“I wanna be like you” – what the apes miss when aping Churchill

When I hear contemporary politicians invoke Churchill, I usually feel like I’m watching King Louie, the Orangutan who wants to be a man, sing “I wanna be like you” in the 1967 Disney version of The Jungle Book.

“You!” sings King Louie,

“I wanna be like you

I wanna talk like you

Walk like you, too”

Yeah. Not so much.

IF you happen to draw a comparison between King Louis and another loud, big-headed, oddly orange, wanna-be-king with impulse control issues and destructive inclinations, well, that’s up to you. I refer you to another Disney movie. Cinderella. If the shoe fits… But I digress.

“I’m tired of monkeyin’ around!”

Sure, there’s a lot of ways in which most of those who self-flatteringly invoke Churchill fall short. Intelligence. Eloquence, Historical perspective. Foresight. Principle. Conviction. Courage. General capability. But, to me, none of these are the biggest shortcomings of the chorus of King Louie/wannabe Churchills. In my book, here’s the most important and most regrettable thing the Louies typically lack – a presumption of shared purpose and the primacy of decency.

Churchill could be fiercely partisan and relentless in pursuit of a policy or cause. And he was a true combatant by nature, whether on the battlefield, at the rostrum, on the backbenches, in Cabinet, leading a Government, or leading the Opposition. But Churchill did not confuse mere opponents with actual enemies. He regarded sincerity of convictions that he did not share. He was able to pursue cooperation in greater cause over petty conflict and momentary aggrandization. He was able to disagree without demonizing.

And, critically, he was not the only one.  We were reminded of this recently by “Manny” Shinwell. Or, more accurately, by – of course – a book inscribed to him.

The book in question (found HERE) is Great Contemporaries, Churchill’s famous collection of character sketches, first published in 1937. At the time Churchill had been out of power and out of favor, frequently at odds with both his own party leadership and prevailing public sentiment.

But, in April 1943, Churchill was wartime Prime Minister. This finely bound presentation copy is a wartime reprint inscribed to “one of Churchill’s most persistent Labour Party critics.” Inked in blue in five lines in blue on the blank recto preceding the half title, the inscription reads “To | Emanuel Shinwell | from | Winston S. Churchill | 1943 April.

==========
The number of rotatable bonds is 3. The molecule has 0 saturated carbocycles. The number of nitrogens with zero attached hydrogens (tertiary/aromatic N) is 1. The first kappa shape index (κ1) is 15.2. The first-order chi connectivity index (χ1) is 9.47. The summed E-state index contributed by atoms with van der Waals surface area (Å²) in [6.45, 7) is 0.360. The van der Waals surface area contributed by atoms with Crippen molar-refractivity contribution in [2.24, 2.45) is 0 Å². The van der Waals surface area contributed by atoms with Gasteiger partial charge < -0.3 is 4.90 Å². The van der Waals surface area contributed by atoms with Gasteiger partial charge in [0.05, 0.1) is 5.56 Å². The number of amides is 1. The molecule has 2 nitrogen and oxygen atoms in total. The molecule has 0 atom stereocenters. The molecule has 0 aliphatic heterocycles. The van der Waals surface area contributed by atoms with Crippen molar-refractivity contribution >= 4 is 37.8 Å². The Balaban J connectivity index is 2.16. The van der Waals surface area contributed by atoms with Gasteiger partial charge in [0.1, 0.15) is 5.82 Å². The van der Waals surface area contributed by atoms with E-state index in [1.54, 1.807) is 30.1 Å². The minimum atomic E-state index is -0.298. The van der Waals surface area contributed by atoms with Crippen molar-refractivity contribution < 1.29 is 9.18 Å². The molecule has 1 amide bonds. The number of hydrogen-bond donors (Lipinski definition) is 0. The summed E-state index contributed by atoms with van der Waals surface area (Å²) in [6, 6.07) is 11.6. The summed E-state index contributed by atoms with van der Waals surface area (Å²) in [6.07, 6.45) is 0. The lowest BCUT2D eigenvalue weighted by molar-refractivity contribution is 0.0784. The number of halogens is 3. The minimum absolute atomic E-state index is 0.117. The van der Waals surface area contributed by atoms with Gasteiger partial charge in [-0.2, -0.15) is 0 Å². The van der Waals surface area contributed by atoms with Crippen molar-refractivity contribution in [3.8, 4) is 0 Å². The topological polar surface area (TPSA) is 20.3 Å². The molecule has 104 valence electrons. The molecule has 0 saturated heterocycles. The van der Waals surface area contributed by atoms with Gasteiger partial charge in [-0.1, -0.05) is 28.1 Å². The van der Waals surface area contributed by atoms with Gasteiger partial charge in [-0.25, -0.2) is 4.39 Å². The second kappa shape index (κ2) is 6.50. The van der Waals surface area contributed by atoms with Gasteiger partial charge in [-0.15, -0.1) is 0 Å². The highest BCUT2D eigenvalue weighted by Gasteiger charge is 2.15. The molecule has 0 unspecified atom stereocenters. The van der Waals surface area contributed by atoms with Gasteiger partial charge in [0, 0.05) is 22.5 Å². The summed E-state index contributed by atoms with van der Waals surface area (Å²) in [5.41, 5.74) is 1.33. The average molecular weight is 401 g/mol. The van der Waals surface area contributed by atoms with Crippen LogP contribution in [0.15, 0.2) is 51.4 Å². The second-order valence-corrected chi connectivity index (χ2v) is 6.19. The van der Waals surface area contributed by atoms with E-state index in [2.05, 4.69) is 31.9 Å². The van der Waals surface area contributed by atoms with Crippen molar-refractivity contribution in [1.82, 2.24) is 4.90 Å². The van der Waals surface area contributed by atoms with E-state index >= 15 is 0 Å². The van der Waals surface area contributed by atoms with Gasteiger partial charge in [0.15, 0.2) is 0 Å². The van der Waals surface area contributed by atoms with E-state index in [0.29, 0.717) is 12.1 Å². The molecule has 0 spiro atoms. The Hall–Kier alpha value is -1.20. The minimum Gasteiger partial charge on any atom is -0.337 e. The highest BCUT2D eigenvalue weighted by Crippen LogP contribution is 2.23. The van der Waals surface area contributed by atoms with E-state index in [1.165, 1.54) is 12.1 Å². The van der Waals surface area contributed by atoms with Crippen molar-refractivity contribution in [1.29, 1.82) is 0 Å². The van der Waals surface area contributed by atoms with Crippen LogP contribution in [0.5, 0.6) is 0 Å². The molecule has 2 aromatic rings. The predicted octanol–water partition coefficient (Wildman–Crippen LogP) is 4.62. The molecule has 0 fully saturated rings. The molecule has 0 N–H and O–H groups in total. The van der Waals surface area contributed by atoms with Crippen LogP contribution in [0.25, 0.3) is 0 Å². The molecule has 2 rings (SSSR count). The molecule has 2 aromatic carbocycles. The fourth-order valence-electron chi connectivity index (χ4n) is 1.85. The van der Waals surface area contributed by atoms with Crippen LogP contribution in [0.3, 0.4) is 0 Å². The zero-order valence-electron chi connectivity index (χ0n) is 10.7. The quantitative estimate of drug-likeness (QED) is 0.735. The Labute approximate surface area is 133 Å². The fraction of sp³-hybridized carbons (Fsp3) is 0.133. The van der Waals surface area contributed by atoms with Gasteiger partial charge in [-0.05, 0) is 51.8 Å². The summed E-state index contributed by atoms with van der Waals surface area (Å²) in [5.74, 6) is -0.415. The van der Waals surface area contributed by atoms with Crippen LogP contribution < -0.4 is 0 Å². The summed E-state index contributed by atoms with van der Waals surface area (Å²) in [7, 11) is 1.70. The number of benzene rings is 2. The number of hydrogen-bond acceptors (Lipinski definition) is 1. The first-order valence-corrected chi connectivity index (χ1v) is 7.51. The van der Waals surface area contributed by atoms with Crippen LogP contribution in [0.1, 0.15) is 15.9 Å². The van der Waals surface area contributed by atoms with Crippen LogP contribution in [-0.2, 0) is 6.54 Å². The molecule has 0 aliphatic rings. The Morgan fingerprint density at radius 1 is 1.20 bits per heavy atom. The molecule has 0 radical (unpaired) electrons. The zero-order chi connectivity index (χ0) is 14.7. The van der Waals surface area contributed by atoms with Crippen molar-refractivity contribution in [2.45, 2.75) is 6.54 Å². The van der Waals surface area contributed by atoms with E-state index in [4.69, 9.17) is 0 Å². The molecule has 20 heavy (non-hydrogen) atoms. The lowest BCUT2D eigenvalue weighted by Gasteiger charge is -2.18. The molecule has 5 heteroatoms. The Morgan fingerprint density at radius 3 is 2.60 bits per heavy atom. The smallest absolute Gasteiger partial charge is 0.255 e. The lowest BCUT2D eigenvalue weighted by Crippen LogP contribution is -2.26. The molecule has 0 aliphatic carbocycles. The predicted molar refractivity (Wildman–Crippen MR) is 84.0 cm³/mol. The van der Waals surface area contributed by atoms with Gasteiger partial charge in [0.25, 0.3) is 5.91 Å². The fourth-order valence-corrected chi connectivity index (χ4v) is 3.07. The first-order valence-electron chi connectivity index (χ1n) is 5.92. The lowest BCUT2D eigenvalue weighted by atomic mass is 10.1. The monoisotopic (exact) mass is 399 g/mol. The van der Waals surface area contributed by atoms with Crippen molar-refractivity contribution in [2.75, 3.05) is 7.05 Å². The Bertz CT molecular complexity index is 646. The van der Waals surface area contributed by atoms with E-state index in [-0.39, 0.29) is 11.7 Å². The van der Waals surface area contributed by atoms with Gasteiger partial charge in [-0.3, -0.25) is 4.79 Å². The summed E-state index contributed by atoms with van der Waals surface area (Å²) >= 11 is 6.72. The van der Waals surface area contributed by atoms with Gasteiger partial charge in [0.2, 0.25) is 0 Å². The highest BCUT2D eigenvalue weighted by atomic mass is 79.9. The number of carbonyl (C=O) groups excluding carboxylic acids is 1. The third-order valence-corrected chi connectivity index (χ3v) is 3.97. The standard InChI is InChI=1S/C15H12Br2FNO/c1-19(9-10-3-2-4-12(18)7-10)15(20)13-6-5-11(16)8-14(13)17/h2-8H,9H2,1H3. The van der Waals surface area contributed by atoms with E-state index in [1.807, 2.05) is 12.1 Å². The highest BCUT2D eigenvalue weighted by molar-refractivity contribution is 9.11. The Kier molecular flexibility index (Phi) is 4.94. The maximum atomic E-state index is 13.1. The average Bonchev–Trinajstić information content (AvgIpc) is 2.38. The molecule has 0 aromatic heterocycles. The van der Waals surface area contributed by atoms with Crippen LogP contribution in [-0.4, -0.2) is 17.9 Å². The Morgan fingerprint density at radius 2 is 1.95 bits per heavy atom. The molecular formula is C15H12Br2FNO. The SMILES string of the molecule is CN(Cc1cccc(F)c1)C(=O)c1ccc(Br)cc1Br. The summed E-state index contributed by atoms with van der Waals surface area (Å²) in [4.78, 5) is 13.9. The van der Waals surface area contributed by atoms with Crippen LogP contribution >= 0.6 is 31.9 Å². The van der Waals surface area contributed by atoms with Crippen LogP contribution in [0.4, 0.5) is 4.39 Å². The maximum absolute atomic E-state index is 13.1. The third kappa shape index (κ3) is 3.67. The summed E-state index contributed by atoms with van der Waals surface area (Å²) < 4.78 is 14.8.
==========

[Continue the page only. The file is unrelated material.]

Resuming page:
A barbed gift?

In April 1943, the British were on the cusp of their first decisive Second World War victory over Hitler’s Germany, and by mid-May would declare “One Continent Redeemed” when Axis forces were expelled from North Africa. In the House of Commons, Emanuel Shinwell, the Member for Seaham Harbour, was apparently feeling less than celebratory, leaning into his role as a leading Parliamentary critic of Churchill’s Government.

Let’s not sugar-coat it. Churchill and Shinwell disagreed strongly, frequently, and were often unstinting in their criticism. A review of the House of Commons records for April 1943 – the month Churchill inscribed this book for Shinwell – indicates that in that month alone Shinwell personally questioned Churchill directly in the House regarding U-Boat losses, wartime suspension of elections, and compensation for ministers. That same month, Shinwell also questioned various ministers of Churchill’s Government regarding post-war planning, property rented by the Royal Air Force, Armed forces, civilian, and old age pensions, operations in Burma, and pay for Army chaplains. And that was just April. (Hansard)

We cannot know precisely what precipitated the gift of this inscribed volume, but it does seem plausible that Churchill may have presented this particular title – Great Contemporaries – with a sense of barbed irony to one of his most vigorous and persistent backbench critics. Another irony is that Churchill might have eventually chosen to include Shinwell’s own profile in this book.

Two pugnacious personalities

First elected to Parliament in 1922, Emanuel Shinwell, Baron Shinwell (1884-1986) was – not unlike Churchill himself – “a major personality over sixty years” and “always a pugnacious member of parliament” as a vocal and influential member of the Labour Party. (ODNB)

In 1935, two years before Great Contemporaries was first published, Shinwell had turned on and defeated former Labour Prime Minister Ramsay MacDonald. Not unlike Churchill, Shinwell would spend his long career at turns vexing and serving – sometimes both at once – the leadership of his own party. Like Churchill, he was guided by a strong sense of what was right, and what was not, and of greater priorities than politics or political party.

Pugnacity was literal as well as electoral for Shinwell, who in 1938 actually struck a Conservative member of Parliament – a former naval boxing champion. During the Second World War, “Shinwell was a vigorous, though always patriotic, critic of Winston Churchill’s coalition government.” (ODNB) Hence it is plausible to sense some cheek and irony in Churchill inscribing Great Contemporaries to Shinwell in 1943, even as Shinwell was regularly assailing Churchill and his Government in the House of Commons.